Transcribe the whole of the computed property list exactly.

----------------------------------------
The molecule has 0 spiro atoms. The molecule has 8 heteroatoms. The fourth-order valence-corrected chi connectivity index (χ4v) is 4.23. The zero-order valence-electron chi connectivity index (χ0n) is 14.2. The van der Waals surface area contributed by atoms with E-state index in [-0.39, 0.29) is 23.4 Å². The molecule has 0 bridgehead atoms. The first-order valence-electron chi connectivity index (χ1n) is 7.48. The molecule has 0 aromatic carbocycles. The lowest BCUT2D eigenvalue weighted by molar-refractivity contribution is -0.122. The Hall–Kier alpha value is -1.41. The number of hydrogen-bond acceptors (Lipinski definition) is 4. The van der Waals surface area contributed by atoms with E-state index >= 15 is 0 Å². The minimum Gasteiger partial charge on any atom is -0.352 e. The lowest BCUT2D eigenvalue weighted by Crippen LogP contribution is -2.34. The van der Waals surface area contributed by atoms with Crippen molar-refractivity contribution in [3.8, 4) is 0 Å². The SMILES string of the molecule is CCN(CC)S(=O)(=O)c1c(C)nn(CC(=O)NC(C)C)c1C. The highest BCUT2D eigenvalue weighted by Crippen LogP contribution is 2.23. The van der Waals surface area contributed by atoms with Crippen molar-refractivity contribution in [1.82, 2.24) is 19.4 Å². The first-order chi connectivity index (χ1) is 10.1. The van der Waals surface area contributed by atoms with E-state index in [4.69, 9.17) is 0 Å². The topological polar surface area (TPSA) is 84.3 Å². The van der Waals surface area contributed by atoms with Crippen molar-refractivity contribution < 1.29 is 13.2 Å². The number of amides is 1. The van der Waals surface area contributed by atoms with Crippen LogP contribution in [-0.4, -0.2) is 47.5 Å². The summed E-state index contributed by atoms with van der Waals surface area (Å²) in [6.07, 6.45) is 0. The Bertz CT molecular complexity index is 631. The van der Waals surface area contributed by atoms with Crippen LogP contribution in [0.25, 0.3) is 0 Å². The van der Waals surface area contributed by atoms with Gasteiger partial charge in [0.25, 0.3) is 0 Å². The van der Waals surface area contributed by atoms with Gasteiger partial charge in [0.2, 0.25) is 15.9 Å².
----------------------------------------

The molecule has 0 spiro atoms. The molecule has 8 heteroatoms. The fourth-order valence-corrected chi connectivity index (χ4v) is 4.23. The zero-order valence-electron chi connectivity index (χ0n) is 14.2. The van der Waals surface area contributed by atoms with E-state index in [-0.39, 0.29) is 23.4 Å². The molecule has 0 bridgehead atoms. The first-order valence-electron chi connectivity index (χ1n) is 7.48. The molecule has 0 aromatic carbocycles. The lowest BCUT2D eigenvalue weighted by molar-refractivity contribution is -0.122. The Hall–Kier alpha value is -1.41. The number of hydrogen-bond acceptors (Lipinski definition) is 4. The van der Waals surface area contributed by atoms with E-state index >= 15 is 0 Å². The minimum Gasteiger partial charge on any atom is -0.352 e. The lowest BCUT2D eigenvalue weighted by Crippen LogP contribution is -2.34. The van der Waals surface area contributed by atoms with Crippen molar-refractivity contribution in [3.8, 4) is 0 Å². The SMILES string of the molecule is CCN(CC)S(=O)(=O)c1c(C)nn(CC(=O)NC(C)C)c1C. The highest BCUT2D eigenvalue weighted by Crippen LogP contribution is 2.23. The van der Waals surface area contributed by atoms with Crippen molar-refractivity contribution in [1.82, 2.24) is 19.4 Å². The first-order chi connectivity index (χ1) is 10.1. The van der Waals surface area contributed by atoms with E-state index in [4.69, 9.17) is 0 Å². The topological polar surface area (TPSA) is 84.3 Å². The van der Waals surface area contributed by atoms with Crippen molar-refractivity contribution < 1.29 is 13.2 Å². The number of amides is 1. The van der Waals surface area contributed by atoms with Crippen LogP contribution in [-0.4, -0.2) is 47.5 Å². The summed E-state index contributed by atoms with van der Waals surface area (Å²) in [6.07, 6.45) is 0. The Bertz CT molecular complexity index is 631. The van der Waals surface area contributed by atoms with Crippen LogP contribution in [0.25, 0.3) is 0 Å². The van der Waals surface area contributed by atoms with Gasteiger partial charge in [0.25, 0.3) is 0 Å². The van der Waals surface area contributed by atoms with Gasteiger partial charge in [0.2, 0.25) is 15.9 Å².